The use of image-guided technology provides a more accurate identification of tumor margins during the surgical removal of a tumor. Many tumors, such as astrocytomas and oligodendrogliomae, cannot be easily differentiated from normal brain tissue with the naked eye. Image-guidance technology allows for comparison of the tumor with the MRI images during surgery, so that tumor margins on the MRI can be correlated with tumor margins in the patient’s brain. The advantage of image-guided surgery is particularly useful when removing tumors that are in close proximity to the speech, motor, and visual centers of the brain, to avoid damage to normal brain tissue.
James, at age 35, was diagnosed with left frontal lobe grade II oligodendroglioma. He underwent a craniotomy and removal of the tumor and returned to full time employment and normal daily activities. Seven years later, a follow up brain scan showed signs of tumor regrowth, this time, closer to critical areas of speech and motor function. Further surgery in the area carried potential risks for loss of speech, and weakness of the right arm and leg.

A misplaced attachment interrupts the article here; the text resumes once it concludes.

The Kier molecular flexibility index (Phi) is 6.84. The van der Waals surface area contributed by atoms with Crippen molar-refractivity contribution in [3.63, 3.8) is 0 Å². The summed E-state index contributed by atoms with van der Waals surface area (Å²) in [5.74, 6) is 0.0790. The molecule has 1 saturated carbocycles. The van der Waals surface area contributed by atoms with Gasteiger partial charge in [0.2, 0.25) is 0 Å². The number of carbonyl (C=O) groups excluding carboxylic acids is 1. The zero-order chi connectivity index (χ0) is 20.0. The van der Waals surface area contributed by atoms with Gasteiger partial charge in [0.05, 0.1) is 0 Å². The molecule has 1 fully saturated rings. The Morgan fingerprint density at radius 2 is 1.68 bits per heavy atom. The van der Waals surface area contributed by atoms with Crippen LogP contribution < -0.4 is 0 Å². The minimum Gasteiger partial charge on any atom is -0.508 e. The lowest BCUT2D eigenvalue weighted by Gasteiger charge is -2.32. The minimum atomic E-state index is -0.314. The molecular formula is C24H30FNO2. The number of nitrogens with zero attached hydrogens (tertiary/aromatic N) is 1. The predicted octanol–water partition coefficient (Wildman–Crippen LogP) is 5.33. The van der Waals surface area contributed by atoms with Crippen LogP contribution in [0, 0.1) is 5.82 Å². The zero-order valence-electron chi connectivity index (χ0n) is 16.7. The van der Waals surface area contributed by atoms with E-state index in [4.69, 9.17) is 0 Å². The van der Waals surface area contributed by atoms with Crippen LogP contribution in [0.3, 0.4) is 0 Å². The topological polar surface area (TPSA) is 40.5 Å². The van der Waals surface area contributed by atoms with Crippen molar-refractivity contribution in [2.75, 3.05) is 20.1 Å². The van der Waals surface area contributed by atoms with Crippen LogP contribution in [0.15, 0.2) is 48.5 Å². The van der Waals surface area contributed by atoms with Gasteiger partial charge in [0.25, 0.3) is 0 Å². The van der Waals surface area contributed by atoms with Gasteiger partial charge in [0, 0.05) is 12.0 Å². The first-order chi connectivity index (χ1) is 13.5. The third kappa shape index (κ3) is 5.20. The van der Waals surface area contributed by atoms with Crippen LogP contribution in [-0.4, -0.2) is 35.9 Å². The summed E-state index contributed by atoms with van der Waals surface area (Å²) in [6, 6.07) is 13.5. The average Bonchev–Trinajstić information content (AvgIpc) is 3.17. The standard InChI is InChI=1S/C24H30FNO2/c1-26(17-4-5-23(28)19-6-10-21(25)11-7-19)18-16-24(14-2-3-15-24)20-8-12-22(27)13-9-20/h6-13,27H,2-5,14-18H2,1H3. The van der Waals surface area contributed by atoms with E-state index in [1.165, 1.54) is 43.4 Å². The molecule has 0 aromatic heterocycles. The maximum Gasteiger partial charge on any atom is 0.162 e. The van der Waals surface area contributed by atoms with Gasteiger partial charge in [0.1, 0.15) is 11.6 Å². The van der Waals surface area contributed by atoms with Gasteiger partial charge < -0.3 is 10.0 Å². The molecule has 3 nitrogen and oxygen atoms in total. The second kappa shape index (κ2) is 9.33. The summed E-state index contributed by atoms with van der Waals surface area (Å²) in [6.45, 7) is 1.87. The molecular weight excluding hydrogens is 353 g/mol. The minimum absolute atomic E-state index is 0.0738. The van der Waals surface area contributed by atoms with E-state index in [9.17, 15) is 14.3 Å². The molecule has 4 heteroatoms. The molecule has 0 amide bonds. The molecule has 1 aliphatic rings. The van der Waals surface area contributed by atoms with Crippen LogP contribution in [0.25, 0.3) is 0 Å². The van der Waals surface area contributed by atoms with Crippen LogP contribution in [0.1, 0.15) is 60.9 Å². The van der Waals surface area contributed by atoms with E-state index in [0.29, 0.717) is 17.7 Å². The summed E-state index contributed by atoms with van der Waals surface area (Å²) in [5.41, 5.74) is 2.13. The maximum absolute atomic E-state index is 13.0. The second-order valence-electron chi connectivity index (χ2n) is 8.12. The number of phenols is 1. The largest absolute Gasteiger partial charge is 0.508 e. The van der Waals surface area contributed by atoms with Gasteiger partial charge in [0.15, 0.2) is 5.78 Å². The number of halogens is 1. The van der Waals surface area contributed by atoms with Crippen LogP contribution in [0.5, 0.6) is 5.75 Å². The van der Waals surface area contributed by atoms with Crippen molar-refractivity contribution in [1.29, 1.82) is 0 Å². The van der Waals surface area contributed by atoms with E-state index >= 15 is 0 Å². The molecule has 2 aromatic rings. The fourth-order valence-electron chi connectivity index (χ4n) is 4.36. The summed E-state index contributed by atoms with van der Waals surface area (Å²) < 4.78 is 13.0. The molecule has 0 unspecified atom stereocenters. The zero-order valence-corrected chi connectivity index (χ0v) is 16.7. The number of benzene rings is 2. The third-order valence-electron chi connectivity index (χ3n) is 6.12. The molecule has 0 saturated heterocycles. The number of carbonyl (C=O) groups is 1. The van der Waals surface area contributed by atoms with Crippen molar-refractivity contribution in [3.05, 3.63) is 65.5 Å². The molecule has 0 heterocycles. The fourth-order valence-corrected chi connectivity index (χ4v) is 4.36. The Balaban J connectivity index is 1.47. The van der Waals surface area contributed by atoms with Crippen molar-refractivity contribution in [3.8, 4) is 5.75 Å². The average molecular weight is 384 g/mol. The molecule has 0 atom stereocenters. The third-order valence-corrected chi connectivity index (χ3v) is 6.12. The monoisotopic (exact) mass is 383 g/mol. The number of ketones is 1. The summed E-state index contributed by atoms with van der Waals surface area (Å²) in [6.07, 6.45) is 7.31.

James elected to have a second craniotomy with image guidance technique. He recovered without complications and a post operative MRI scan did not show any sign of residual tumor. Because the tumor had recurred after the first operation, James was advised and chose to have post-operative radiotherapy and chemotherapy.
18 months after his second craniotomy, his brain scans show no sign of the tumor returning, allowing James to continue to work full-time and enjoy a normal life.
With today’s modern image guidance technology, the neurosurgeon can be more aggressive in the removal of deep-seated brain tumors with less risk of injury to critical structures within the brain, preserving health and quality of life.